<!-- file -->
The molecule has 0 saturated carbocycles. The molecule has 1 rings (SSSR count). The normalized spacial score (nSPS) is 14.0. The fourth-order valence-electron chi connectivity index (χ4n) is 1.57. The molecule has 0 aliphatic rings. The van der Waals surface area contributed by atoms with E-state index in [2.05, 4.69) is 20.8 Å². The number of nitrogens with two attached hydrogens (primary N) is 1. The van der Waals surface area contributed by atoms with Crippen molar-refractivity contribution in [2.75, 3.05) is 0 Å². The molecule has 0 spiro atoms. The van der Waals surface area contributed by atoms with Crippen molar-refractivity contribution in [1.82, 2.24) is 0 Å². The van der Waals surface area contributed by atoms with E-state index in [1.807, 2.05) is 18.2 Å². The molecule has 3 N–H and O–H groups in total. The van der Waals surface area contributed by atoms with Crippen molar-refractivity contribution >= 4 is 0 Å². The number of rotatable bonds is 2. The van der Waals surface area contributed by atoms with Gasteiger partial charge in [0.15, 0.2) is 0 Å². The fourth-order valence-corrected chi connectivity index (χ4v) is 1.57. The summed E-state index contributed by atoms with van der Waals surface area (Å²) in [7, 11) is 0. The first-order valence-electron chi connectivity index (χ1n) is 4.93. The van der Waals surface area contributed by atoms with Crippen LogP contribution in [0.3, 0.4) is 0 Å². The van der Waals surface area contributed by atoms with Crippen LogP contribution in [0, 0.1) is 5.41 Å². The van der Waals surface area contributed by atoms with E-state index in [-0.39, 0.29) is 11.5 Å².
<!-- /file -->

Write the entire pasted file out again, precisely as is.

The molecule has 0 saturated carbocycles. The molecule has 1 rings (SSSR count). The normalized spacial score (nSPS) is 14.0. The fourth-order valence-electron chi connectivity index (χ4n) is 1.57. The molecule has 0 aliphatic rings. The van der Waals surface area contributed by atoms with E-state index in [2.05, 4.69) is 20.8 Å². The number of nitrogens with two attached hydrogens (primary N) is 1. The van der Waals surface area contributed by atoms with Crippen molar-refractivity contribution in [2.75, 3.05) is 0 Å². The molecule has 0 spiro atoms. The van der Waals surface area contributed by atoms with Crippen molar-refractivity contribution in [1.82, 2.24) is 0 Å². The van der Waals surface area contributed by atoms with E-state index in [1.807, 2.05) is 18.2 Å². The molecule has 3 N–H and O–H groups in total. The van der Waals surface area contributed by atoms with Crippen molar-refractivity contribution >= 4 is 0 Å². The number of rotatable bonds is 2. The van der Waals surface area contributed by atoms with Gasteiger partial charge in [0.15, 0.2) is 0 Å². The fourth-order valence-corrected chi connectivity index (χ4v) is 1.57. The summed E-state index contributed by atoms with van der Waals surface area (Å²) in [7, 11) is 0. The first-order valence-electron chi connectivity index (χ1n) is 4.93. The van der Waals surface area contributed by atoms with Crippen LogP contribution in [0.3, 0.4) is 0 Å². The van der Waals surface area contributed by atoms with Crippen LogP contribution in [0, 0.1) is 5.41 Å². The van der Waals surface area contributed by atoms with E-state index in [-0.39, 0.29) is 11.5 Å².